Many would say it is utopian, but in fact and in history, such seminal restructuring has been the only real effort that created lasting change short of violent revolution. Think abolitionism, women's suffrage, withdrawal from Viet Nam, and finally getting voter acceptance of gay-rights in Maine.
I think of the segregated South I knew as a child and where I visit today. Integration was only real and meaningful when cultural shifts made it okay and even mandatory to call racists on their remarks and prevent harmful acts. In Boston, we lag behind many Southern cities in our integration of housing as well as employment. Everybody has quite a ways to go, but attitudinal shifts have been far more pervasive and convincing than laws in the process.
Carr's jovialness stops at violence, down to the everyday level. He told of his own troubled youth, of long-term domestic violence against his sister, about his best friend's teen son gunned down. He sees a culture that trivializes and celebrates violence on the streets and in the home.
As far as he's concerned, the WARM solution is to call it. Call it from the joke level up; he doesn't laugh at gender jokes and tells people why they're wrong. Call it by not participating. Call it by telling people sexist jokes, taunts and labeling are out, and battering women is never acceptable. Call it most firmly by taking a stand when you discover the problems.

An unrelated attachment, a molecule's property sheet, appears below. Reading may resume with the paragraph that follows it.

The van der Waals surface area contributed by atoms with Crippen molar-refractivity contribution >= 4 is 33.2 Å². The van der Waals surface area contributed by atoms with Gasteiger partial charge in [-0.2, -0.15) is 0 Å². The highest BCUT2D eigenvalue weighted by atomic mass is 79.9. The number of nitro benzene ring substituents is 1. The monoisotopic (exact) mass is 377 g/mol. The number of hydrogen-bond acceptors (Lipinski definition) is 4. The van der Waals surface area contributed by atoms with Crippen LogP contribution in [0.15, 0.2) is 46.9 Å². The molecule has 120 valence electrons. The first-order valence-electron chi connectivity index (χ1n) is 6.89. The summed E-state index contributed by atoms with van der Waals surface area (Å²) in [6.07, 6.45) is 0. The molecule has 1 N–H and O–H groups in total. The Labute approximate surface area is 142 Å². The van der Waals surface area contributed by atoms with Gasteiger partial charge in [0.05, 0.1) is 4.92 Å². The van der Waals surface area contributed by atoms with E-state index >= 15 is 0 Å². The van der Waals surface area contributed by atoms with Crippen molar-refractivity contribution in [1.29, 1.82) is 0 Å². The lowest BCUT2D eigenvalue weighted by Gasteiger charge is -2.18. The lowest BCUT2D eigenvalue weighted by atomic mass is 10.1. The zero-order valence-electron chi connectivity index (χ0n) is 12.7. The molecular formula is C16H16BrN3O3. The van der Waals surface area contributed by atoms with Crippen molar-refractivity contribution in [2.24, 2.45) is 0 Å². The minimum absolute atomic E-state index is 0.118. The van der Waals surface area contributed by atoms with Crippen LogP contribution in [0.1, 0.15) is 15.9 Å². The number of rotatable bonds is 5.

It may be easier for a 6' 6" jock, but maybe not. What he says is that he doesn't care if he gets sued. If he finds out a kid is doing drugs, he wants to talk to the parents about it.
Looking to cops or other government officials is a typical solution, one that seldom has any real or lasting effects. His answers are tougher to act on, but are likely more meaningful. If you want the system to change, you have to work for systematic changes. That seems evident, but he expects us all to do it...now.
He says it's exhausting, but that it has become his real work. He suggests people do what he does. Go until you get tired, take a little rest, then do it some more.
If you want to see what he's about, check the WARM site. In particular, look at the book he and his son are distributing, as are many other groups. It is available online here. Coaching Boys into Men Playbook (girls version in the works) tells about situations adults can run into or overhear, and then what they can do to act as role models and give alternate behavior.
Multi-Level ChangesEven without the audience he expected, Carr is not relying on his presentations to do the job. His WARM is setting up those after-school programs at JCCs, Ys, and similar kid-safe gathering spots. The target communities will know and use those, even if they missed the presentations.
At the beginning of his talk, he spoke of his own troubled youth. His very religious parents trusted his siblings, like his brother who became a minister, but to hear M.L. tell it, if there was a fight or other trouble in Wallace, North Carolina, his father knew that his son would be there and causing it.
Carr remembers hearing his parents almost nightly praying for him. "That used to drive me crazy," he said. A white guy in the small town, Davis Lee, took his hand, told him he could do a lot more with his life, and started him in basketball. By the bye, Lee is a poultry guy and still contributing liberally to Carr's philanthropic efforts.
Carr said that people called him bad all the time and he thought as a kid that he had to go out and do bad things. As a result of Davis' faith (and his parents') in him, he says he learned that those labels are terrifically damaging.
He called on his new deputies to do what he must ask of all his audiences. The job is to take the hand of one teen, help him or her through the tough years, and when they are in good shape, ask them to do the same when they are adults.
He doesn't ask the impossible, just the hard and effective.